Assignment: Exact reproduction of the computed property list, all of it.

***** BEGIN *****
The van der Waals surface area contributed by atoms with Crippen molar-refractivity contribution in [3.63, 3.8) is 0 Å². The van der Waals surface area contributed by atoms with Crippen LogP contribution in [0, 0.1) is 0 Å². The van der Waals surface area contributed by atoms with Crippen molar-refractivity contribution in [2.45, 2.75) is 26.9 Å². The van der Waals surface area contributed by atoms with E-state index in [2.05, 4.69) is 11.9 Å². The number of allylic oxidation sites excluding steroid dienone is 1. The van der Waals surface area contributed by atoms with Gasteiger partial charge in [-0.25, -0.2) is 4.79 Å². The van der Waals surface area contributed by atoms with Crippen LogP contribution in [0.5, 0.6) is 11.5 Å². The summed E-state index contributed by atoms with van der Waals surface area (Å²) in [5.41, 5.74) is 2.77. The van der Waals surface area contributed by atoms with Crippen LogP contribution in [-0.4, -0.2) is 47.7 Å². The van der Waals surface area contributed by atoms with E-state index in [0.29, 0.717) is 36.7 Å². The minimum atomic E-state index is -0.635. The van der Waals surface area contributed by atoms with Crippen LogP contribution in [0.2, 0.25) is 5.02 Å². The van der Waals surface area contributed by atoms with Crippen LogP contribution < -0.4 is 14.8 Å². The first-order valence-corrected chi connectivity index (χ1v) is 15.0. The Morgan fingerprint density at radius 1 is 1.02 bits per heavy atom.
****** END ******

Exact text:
The van der Waals surface area contributed by atoms with Crippen molar-refractivity contribution in [3.63, 3.8) is 0 Å². The van der Waals surface area contributed by atoms with Crippen LogP contribution in [0, 0.1) is 0 Å². The van der Waals surface area contributed by atoms with Crippen molar-refractivity contribution in [2.45, 2.75) is 26.9 Å². The van der Waals surface area contributed by atoms with E-state index in [2.05, 4.69) is 11.9 Å². The number of allylic oxidation sites excluding steroid dienone is 1. The van der Waals surface area contributed by atoms with Gasteiger partial charge in [-0.25, -0.2) is 4.79 Å². The van der Waals surface area contributed by atoms with Crippen LogP contribution in [0.5, 0.6) is 11.5 Å². The summed E-state index contributed by atoms with van der Waals surface area (Å²) in [5.41, 5.74) is 2.77. The van der Waals surface area contributed by atoms with Crippen LogP contribution in [-0.4, -0.2) is 47.7 Å². The van der Waals surface area contributed by atoms with E-state index in [0.29, 0.717) is 36.7 Å². The minimum atomic E-state index is -0.635. The van der Waals surface area contributed by atoms with Crippen LogP contribution in [0.2, 0.25) is 5.02 Å². The van der Waals surface area contributed by atoms with Crippen LogP contribution < -0.4 is 14.8 Å². The first-order valence-corrected chi connectivity index (χ1v) is 15.0. The Morgan fingerprint density at radius 1 is 1.02 bits per heavy atom.